Gay bishop to give inaugural invocation: Obama invites gay supporter on whistle-stop train ride

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Demonstrating his inclusive politics, President-elect Barak Obama has asked Episcopal Bishop V. Gene Robinson, the denomination’s first gay bishop, to give the invocation at the opening celebration of the Presidential Inauguration on Jan. 18.

Additionally, Obama’s whistle-stop train tour — which departs tomorrow from Philadelphia en route to Washington, D.C., for the inauguration — will include an openly gay supporter and her partner.

Lisa Hazirjian, an out history professor at Case Western Reserve University in Cleveland, Ohio, and her partner were invited to join dozens of other “everyday Americans” for the trip to D.C. with the president-elect and his wife and Vice President-elect Joe Biden and his wife.

Of some 40 people accompanying the Obama and Biden families, Hazirjian and her partner are the only openly gay participants.

Hazirjian said that she and her partner, Michelle, were caught off-guard by the invitation, which came on New Year’s Eve.

“We got a phone call around dinnertime from someone with the inaugural committee extending an invitation to us on behalf of the president- and vice president-elect. We were incredibly surprised and excited,” she said. “We could not have imagined anything like this. It was a pretty cool way to ring in the New Year.”

In addition to riding the train to D.C. with Obama and Biden, Hazirjian and her partner were also invited to one of the several inaugural balls Jan. 20, which she said was a bit daunting at first.

“We were both a little anxious until we found dresses, but once we found our dresses and our shoes, now we’re fine,” she joked. “I think it’ll be a ton of fun.”

While Hazirjian said the invite was an honor, it was a deserved one, as she devoted countless hours to Obama’s presidential campaign. She first threw her support behind Obama as a member of his LGBT steering committee during the Ohio primaries. Last summer, she became the director of Cleveland’s branch of Obama Pride, the collection of the president-elect’s LGBT supporters.

“I was continuing the education I’d started on the steering committee about Obama’s very, very strong LGBT-rights stances, but I also started lining up people behind Obama and getting them plugged in with volunteer opportunities with the campaign,” she said.

Hazirjian said Ohio’s LGBT community came out in full force to support Obama and that in the days before the Nov. 4 election, about 400 LGBT- and ally-identified volunteers were working on behalf of the campaign just in Cleveland.

Hazirjian said she has always appreciated the historic nature of every presidential inauguration, but that this year in particular she has “a tremendous appreciation for all of the decades and even centuries of grassroots efforts by the black community to fulfill the promise of freedom in America.”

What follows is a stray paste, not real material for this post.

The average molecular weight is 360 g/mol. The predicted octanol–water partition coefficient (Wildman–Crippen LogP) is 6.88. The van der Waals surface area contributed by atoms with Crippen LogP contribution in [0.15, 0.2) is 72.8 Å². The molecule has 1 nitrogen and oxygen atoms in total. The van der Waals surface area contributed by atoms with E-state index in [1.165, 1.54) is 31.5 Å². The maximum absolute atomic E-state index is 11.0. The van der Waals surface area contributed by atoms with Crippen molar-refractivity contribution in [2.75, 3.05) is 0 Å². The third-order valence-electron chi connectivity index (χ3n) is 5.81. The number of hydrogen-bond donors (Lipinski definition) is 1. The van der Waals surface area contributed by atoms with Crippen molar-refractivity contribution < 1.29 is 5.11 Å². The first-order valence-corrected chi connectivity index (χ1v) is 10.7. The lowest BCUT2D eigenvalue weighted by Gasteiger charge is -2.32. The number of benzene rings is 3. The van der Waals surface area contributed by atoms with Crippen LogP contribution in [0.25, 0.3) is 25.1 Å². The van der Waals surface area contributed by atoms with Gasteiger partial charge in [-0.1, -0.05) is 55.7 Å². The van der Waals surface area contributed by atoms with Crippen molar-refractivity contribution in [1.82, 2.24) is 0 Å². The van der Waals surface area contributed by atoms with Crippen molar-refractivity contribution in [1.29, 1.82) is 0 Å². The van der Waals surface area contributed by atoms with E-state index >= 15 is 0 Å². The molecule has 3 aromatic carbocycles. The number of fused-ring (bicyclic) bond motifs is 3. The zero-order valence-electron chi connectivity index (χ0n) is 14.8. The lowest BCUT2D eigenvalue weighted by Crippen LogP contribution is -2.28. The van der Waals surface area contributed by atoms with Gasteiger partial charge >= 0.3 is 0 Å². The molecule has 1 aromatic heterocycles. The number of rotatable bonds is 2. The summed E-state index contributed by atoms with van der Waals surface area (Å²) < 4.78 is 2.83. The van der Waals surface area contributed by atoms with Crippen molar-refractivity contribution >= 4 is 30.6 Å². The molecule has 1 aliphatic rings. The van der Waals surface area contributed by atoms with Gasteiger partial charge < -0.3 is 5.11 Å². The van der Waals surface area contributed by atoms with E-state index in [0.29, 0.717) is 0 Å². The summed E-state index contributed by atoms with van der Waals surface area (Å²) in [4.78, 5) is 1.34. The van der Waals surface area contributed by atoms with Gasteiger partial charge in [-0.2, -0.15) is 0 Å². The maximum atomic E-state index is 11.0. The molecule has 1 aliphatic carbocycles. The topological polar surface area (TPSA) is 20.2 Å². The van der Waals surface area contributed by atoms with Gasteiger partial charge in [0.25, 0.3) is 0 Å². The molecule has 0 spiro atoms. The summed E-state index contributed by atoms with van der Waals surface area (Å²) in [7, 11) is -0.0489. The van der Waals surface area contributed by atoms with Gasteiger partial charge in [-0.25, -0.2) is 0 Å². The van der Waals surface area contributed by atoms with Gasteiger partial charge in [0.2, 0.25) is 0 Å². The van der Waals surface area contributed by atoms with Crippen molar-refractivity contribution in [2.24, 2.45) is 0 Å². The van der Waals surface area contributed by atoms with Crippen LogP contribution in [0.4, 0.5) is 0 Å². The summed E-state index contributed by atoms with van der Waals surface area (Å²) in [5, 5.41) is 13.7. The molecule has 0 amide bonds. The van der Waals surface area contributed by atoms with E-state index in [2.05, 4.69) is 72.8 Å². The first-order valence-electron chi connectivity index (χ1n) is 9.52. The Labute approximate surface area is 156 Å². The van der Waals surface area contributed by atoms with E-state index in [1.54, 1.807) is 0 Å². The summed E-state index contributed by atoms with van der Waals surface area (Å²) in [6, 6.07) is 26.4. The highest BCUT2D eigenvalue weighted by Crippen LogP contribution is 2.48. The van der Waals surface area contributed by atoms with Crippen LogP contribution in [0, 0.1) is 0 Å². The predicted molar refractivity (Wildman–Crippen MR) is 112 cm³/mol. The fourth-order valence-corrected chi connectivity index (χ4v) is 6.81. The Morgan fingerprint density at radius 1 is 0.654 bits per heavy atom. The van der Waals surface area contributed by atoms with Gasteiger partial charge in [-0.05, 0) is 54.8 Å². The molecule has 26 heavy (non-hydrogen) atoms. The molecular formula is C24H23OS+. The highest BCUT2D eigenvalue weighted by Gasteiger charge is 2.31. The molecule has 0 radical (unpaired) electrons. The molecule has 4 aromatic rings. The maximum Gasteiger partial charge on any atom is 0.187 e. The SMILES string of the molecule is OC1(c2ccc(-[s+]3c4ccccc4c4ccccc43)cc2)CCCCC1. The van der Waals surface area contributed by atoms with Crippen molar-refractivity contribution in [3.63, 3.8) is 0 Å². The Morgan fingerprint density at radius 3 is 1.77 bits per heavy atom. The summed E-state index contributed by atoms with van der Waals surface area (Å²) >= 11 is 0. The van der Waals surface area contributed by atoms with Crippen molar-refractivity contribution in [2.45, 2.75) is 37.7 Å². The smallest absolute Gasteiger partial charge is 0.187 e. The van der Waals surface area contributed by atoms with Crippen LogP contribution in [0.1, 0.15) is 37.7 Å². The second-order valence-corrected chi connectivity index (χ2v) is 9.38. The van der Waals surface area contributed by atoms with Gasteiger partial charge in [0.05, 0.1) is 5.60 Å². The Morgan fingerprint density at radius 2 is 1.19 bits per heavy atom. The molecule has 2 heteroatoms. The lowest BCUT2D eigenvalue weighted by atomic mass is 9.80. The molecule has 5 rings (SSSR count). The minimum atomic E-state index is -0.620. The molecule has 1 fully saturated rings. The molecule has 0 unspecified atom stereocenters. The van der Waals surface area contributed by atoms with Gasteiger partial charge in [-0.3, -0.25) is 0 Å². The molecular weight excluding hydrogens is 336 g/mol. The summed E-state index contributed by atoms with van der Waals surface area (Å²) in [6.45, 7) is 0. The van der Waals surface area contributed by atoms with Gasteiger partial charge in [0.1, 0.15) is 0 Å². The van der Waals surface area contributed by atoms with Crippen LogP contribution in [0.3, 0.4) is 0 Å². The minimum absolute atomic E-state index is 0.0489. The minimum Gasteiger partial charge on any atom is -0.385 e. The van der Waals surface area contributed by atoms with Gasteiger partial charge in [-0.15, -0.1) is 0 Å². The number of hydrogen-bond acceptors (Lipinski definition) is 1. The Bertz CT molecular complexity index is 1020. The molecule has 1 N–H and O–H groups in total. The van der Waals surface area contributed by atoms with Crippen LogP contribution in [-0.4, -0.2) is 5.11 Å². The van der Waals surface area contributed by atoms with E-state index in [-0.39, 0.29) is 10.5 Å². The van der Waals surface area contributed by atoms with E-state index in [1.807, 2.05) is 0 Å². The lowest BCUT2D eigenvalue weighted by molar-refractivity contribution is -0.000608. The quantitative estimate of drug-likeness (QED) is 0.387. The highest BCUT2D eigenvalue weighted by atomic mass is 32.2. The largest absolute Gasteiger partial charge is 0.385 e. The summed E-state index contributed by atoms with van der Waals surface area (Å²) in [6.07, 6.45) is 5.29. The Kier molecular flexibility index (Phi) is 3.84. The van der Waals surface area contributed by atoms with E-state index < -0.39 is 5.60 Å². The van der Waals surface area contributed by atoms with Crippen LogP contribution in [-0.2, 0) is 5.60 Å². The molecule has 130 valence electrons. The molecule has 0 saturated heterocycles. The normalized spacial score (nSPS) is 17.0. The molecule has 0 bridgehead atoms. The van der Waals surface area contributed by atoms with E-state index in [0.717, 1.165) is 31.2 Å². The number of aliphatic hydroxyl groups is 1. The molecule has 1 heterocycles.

She said she’d like to discuss Obama’s ideas about grassroots organizing on the train ride, during which she was guaranteed some face time with the president- and vice president-elect, although she’s unsure if it will be one-on-one.

“One of the things that drew me to Obama as a candidate was his commitment not just to gay rights but to a whole different way of running his campaign, focusing on a grassroots involvement,” she said. “I’m interested in finding out more about what’s in store in terms of continuing to encourage participation across the country.”

Hazirjian said she also wants to address the issue of LGBT employment discrimination with the president-elect. She said that in the past she’s been turned down for positions after she expressed interest in obtaining benefits for her partner, but that she had no legal recourse because of a lack of federal LGBT-employment protection.

“This is a topic that’s very high on my own agenda and a piece of legislation that I think can really be passed through quickly with fewer obstacles than some other legislation,” she said.

Although Obama has pledged his support for a federal Employment Nondiscrimination Act and several other pro-LGBT bills, he drew the ire of many in the LGBT and ally communities when he chose the Rev. Rick Warren, who’s been an outspoken opponent of LGBT rights, to deliver the invocation at his inauguration next week.

Earlier this week, however, Obama announced that Robinson would give the invocation at the Lincoln Memorial Jan. 18, kicking off the inaugural events.

Robinson made headlines in 2003 when he was elected as the bishop of New Hampshire, which caused several parishes that opposed Robinson’s election to break away from the Episcopal Church.

“I am humbled and overjoyed at this invitation, and it will be my great honor to be there representing the Episcopal Church, the people of New Hampshire and all of us in the gay, lesbian, bisexual and transgender community,” Robinson wrote in an e-mail to Episcopal news site Episcopal Café.

Inauguration officials said Robinson was selected to deliver the invocation before the backlash erupted over Warren’s inclusion in the ceremonies.

“There’s never been any question in my mind about Barack Obama’s commitment to LGBT rights,” Hazirjian said. “I really just see this as an extension of Obama’s commitment to include everyone in his vision of America, and everyone includes gay people as well as evangelical Christians.”

In his e-mail, Robinson said he felt privileged to be included in the ceremonies.

“It will be an enormous honor to offer prayers for the country and the new president, standing on the holy ground where the ‘I Have a Dream’ speech was delivered by Dr. King, surrounded by the inspiring and reconciling words of Abraham Lincoln’s Gettysburg Address.”

Jen Colletta can be reached at [email protected].